The Synthetic Fuels Corp., headed for extinction in less than three months, yesterday approved a $327 million loan guarantee for an oil-shale project in Colorado despite a congressional directive to stop spending money.
The corporation's five-member board voted unanimously to grant the assistance to Union Oil Co.'s plant in Parachute Creek, Colo., after agency lawyers said a case could be made that Union Oil had been promised the aid under an earlier contract.
The action was a reversal of the board's position less than a month ago, when it declined to approve the aid. This new step has reignited the controversy on Capitol Hill. Several of the agency's critics, who thought they had settled the question of Parachute Creek last year, wasted no time in accusing the administration of ignoring the deficit for the sake of special interests.
"There will be $1 billion cut from health programs on March 1 and yet this administration has committed almost that much to Union Oil for its uneconomic shale oil plant in Colorado," Rep. John D. Dingell (D-Mich.) said. "This brand of corporate socialism does seem bizarre to say the least."
Sen. Howard M. Metzenbaum (D-Ohio) said the subsidy "has elevated hypocrisy to new heights" and said he would seek to void it in court if possible.
Last December, despite prodding from the White House and intense lobbying by Sen. William L. Armstrong (R-Colo.), the synfuels board twice refused to call an emergency session to approve assistance to Parachute Creek before President Reagan signed the legislation that barred any additional subsidies. Agency officials said they needed formal authorization from the Office of Management and Budget to approve the assistance.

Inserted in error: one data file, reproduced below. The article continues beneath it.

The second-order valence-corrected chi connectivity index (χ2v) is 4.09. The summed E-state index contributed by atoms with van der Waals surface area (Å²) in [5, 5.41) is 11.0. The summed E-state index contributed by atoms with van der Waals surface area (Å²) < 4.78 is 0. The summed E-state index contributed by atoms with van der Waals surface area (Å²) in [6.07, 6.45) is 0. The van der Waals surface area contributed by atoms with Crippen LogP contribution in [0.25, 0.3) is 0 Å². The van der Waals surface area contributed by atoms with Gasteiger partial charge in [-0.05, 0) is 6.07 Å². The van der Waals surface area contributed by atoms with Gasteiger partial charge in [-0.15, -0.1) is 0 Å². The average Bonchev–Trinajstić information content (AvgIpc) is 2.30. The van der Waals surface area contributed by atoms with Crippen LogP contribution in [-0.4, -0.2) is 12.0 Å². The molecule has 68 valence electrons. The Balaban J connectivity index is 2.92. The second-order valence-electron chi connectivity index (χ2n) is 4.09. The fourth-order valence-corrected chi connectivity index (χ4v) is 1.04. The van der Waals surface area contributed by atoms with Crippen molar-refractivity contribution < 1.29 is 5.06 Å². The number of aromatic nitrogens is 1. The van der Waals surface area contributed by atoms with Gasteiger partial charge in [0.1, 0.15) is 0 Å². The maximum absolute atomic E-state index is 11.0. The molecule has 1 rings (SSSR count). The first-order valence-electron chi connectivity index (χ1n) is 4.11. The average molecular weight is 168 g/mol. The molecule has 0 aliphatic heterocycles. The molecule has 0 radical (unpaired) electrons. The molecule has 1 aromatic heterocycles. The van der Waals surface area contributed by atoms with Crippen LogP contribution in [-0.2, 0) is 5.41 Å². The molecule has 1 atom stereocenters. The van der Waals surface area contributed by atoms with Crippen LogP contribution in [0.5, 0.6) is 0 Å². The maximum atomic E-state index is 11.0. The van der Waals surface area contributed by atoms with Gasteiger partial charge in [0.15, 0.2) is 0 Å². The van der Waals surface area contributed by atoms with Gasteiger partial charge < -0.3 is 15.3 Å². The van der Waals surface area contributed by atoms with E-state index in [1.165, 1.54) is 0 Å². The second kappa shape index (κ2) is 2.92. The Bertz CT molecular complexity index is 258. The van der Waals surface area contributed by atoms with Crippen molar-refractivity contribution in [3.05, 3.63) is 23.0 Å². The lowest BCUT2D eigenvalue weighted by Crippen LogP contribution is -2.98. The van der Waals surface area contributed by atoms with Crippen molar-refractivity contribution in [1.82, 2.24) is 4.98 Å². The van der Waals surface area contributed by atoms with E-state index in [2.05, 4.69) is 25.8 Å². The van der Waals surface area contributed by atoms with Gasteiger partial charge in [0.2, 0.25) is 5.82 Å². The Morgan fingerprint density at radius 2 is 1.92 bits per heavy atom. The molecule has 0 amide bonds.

According to an agency spokesman, the board has not received any further authorization from OMB. The board based its decision on a 15-page legal opinion from synfuels corporation lawyers and an eight-page opinion from a Chicago firm specializing in contract law.
Both opinions argued that the board already had a "legally binding commitment" to Union Oil, and that Congress had exempted previous commitments from its general ban on additional subsidies.
The Synthetic Fuels Corp. already has approved $900 million in federal price supports for Parachute Creek, but Union Oil cannot take advantage of those subsidies because the plant does not work. The new loan guarantee will underwrite equipment the firm believes will get the plant into operation.
Since the synfuels corporation was created five years ago, falling oil prices have removed much of the sheen from synthetic fuels, and the four projects that the corporation managed to fund have come under increasingly critical scrutiny from Congress. Last year, Congress voted to abolish the agency and rescind its remaining $7 billion in budget authority. The agency goes out of business in April.